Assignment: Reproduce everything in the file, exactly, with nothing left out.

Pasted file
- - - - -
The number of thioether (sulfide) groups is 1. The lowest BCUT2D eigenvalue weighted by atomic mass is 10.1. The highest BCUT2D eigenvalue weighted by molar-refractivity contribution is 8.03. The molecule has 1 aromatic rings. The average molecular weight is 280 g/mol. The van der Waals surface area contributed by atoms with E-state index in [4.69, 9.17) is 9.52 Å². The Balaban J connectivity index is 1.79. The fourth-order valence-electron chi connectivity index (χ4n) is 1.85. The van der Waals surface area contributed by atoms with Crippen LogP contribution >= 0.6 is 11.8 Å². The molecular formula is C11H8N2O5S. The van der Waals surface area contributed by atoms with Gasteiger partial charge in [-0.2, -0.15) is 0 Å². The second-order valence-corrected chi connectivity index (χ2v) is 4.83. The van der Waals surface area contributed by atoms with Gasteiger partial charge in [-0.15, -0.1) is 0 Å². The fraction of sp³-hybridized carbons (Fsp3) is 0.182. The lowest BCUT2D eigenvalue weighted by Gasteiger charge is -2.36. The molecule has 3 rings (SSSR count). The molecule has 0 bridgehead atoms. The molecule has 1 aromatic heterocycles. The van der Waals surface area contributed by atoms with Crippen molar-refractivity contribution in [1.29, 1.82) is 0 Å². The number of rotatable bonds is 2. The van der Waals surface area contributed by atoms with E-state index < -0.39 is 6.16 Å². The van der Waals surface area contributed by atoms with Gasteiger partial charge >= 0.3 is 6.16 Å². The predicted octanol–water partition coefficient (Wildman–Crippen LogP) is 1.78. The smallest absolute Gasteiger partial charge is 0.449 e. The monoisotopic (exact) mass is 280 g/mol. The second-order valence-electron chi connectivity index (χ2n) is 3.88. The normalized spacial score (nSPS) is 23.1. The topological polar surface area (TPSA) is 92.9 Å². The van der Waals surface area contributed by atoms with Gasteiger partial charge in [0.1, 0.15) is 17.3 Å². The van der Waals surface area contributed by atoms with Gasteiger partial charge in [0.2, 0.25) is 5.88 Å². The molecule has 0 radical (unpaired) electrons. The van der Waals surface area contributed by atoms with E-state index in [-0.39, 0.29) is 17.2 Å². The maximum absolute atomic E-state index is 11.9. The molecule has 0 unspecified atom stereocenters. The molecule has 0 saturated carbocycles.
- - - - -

The number of thioether (sulfide) groups is 1. The lowest BCUT2D eigenvalue weighted by atomic mass is 10.1. The highest BCUT2D eigenvalue weighted by molar-refractivity contribution is 8.03. The molecule has 1 aromatic rings. The average molecular weight is 280 g/mol. The van der Waals surface area contributed by atoms with E-state index in [4.69, 9.17) is 9.52 Å². The Balaban J connectivity index is 1.79. The fourth-order valence-electron chi connectivity index (χ4n) is 1.85. The van der Waals surface area contributed by atoms with Crippen LogP contribution >= 0.6 is 11.8 Å². The molecular formula is C11H8N2O5S. The van der Waals surface area contributed by atoms with Gasteiger partial charge in [-0.2, -0.15) is 0 Å². The second-order valence-corrected chi connectivity index (χ2v) is 4.83. The van der Waals surface area contributed by atoms with Gasteiger partial charge in [-0.15, -0.1) is 0 Å². The fraction of sp³-hybridized carbons (Fsp3) is 0.182. The lowest BCUT2D eigenvalue weighted by Gasteiger charge is -2.36. The molecule has 3 rings (SSSR count). The molecule has 0 bridgehead atoms. The molecule has 1 aromatic heterocycles. The van der Waals surface area contributed by atoms with Crippen molar-refractivity contribution in [1.29, 1.82) is 0 Å². The number of rotatable bonds is 2. The van der Waals surface area contributed by atoms with E-state index < -0.39 is 6.16 Å². The van der Waals surface area contributed by atoms with Gasteiger partial charge >= 0.3 is 6.16 Å². The predicted octanol–water partition coefficient (Wildman–Crippen LogP) is 1.78. The smallest absolute Gasteiger partial charge is 0.449 e. The monoisotopic (exact) mass is 280 g/mol. The second-order valence-electron chi connectivity index (χ2n) is 3.88. The normalized spacial score (nSPS) is 23.1. The topological polar surface area (TPSA) is 92.9 Å². The van der Waals surface area contributed by atoms with Gasteiger partial charge in [0.1, 0.15) is 17.3 Å². The van der Waals surface area contributed by atoms with Gasteiger partial charge in [0.2, 0.25) is 5.88 Å². The molecule has 0 radical (unpaired) electrons. The van der Waals surface area contributed by atoms with E-state index in [-0.39, 0.29) is 17.2 Å². The maximum absolute atomic E-state index is 11.9. The molecule has 0 unspecified atom stereocenters. The molecule has 0 saturated carbocycles.